Social Media Etiquette Rules To Follow

Everyday manners are all good, but what good are they if they don’t also translate to our life on the internet and social media?

The conventional code of “manners” has transformed to widespread social etiquette as technology has become a daily habit in our lives. And good manners on social media are not only meant to form a polite “personal brand”: but also help in dealing with the insane amount of bullying and harassment on these platforms. Knowing how to keep a level head (and level headed tweets), can be beneficial for your own well being.

I often consult with brands and public figures on best social media etiquette to make sure they are managing their reputation with east. Below are some of the most important tips that anyone can use to practice good social media manners and etiquette.

Social Media Etiquette Rules to follow for presenting a good public image | The Petite Bijou

1. Nothing is ever “deleted”

A good way to prevent slip ups and embarrassing moments is to always think that nothing is ever truly deleted even if you may have deleted it. We don’t know how social media platforms store our private information and we don’t know if someone could have screenshotted something you posted before you took it down.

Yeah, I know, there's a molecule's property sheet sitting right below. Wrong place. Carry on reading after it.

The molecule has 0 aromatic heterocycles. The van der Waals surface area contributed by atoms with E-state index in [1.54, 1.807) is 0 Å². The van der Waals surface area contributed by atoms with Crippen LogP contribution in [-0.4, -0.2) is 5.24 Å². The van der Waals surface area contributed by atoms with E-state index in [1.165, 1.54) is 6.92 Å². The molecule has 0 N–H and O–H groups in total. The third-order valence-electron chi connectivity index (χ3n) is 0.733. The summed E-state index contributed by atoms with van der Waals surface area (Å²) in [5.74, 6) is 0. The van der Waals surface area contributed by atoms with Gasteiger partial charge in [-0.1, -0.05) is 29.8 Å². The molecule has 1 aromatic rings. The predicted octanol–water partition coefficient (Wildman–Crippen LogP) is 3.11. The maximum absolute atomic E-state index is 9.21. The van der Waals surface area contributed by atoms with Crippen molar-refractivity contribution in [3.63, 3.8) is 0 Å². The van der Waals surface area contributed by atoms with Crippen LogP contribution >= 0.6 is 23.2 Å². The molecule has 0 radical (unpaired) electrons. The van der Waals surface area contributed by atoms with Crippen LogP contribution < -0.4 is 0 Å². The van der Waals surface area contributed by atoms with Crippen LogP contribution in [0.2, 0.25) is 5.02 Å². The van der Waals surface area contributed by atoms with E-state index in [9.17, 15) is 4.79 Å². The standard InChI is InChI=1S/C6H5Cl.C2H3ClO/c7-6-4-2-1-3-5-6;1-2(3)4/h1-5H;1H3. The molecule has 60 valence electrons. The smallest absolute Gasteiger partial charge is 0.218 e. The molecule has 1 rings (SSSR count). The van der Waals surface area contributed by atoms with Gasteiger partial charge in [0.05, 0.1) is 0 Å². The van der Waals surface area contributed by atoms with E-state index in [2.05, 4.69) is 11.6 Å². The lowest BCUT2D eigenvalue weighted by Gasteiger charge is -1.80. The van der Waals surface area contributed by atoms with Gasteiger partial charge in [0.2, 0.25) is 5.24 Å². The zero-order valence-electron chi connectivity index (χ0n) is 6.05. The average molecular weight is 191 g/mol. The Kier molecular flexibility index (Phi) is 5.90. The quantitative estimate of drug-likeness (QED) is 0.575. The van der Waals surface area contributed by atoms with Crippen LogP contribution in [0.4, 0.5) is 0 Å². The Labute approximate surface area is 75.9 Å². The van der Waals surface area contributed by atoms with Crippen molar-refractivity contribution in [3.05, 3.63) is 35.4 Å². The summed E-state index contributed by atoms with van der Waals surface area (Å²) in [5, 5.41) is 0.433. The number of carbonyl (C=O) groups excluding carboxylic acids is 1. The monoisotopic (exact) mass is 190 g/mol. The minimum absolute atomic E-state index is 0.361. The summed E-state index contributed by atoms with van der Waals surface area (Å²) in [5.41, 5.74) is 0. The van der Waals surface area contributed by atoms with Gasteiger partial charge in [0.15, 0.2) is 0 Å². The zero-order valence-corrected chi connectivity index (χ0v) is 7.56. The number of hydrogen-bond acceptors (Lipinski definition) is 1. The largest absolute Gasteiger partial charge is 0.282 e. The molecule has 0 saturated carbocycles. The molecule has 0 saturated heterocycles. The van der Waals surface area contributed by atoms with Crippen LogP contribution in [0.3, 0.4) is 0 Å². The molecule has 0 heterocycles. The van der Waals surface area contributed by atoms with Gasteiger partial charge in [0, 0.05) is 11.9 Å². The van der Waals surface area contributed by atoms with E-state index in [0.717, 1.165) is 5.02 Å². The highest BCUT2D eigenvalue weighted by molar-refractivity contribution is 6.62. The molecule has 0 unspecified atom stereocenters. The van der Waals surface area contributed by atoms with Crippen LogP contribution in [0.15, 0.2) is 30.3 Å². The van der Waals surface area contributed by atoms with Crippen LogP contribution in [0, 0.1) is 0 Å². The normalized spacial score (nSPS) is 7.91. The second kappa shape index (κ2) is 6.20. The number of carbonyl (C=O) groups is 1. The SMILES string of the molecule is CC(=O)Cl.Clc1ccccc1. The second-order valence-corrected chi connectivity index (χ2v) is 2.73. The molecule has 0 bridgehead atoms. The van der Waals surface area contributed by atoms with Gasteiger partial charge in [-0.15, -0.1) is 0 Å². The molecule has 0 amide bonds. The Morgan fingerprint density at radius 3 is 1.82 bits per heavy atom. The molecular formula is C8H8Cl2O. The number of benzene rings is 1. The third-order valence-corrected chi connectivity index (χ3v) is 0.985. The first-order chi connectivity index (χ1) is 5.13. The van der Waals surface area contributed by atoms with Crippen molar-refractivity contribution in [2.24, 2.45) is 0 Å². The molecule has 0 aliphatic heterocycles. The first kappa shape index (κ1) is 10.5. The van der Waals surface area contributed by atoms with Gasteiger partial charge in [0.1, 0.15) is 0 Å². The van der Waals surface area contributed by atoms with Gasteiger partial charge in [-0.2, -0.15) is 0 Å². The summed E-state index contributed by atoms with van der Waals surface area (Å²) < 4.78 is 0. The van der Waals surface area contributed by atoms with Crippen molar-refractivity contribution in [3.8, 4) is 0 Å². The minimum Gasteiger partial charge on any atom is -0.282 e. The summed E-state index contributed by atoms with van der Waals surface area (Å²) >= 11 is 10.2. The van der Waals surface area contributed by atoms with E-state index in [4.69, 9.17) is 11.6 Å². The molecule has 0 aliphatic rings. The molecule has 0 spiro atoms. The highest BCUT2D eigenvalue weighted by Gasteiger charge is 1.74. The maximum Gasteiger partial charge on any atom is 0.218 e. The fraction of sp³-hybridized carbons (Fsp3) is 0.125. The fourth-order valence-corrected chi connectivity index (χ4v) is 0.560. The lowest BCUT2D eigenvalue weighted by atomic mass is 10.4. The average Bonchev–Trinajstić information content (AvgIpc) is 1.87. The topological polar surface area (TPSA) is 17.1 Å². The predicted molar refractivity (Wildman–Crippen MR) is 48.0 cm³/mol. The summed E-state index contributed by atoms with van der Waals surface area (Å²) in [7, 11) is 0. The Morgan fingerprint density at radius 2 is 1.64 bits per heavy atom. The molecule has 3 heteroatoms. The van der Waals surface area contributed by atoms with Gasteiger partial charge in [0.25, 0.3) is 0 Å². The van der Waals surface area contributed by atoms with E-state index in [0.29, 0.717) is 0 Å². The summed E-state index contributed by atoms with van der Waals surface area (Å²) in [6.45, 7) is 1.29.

Before posting always tell yourself it won’t ever be deleted. If you are confident in your decision to post that image, tweet or status update, then go ahead and post it. If you would ever be embarrassed or ashamed of it, then don’t post.

Remember, If granny or mother would disapprove, it probably shouldn’t get posted.


2. Avoid airing grievances or public displays of anger

This is not to tell you that you have no right to feel angry or sad. Of course you do. But for your own mental week being, instead of tweeting something you might regret, pick up the phone and call a loved one to talk it out instead. When you are angry or sad about something, you need to talk to someone – either face to face or on the phone.

This is especially important for public figures and influencers whose work may be overlooked due to personal updates dilute the impression they wish to set.


3. Never complain, never explain

Harassment and bullying are so common place now. Anyone who has a social media profile has seen it first hand. Those of us unfortunate enough to be on the receiving end of it should follow in the footsteps of the Royal Family…yes, you read that right.

My favorite tip is “never complain, never explain”

For example, if someone leaves you a rude comment, don’t feel the need to firstly complain about it, and secondly, to respond to it. Either delete it or leave it be and move on to more pleasant conversation.

As a blogger, I see so many hateful comments on profiles of other bloggers and although it’s quite shameful, the response to these can get very out of hand. I’ve seen bloggers and public figures in turn publicly humiliating and shaming the person who left the comment or messaged them. In some cases, tone of comment was misunderstood or not a direct criticism of the person, but of their work.

There is no need to respond or explain yourself. In doing so, you might incite more of these comments and even sometimes become rude yourself.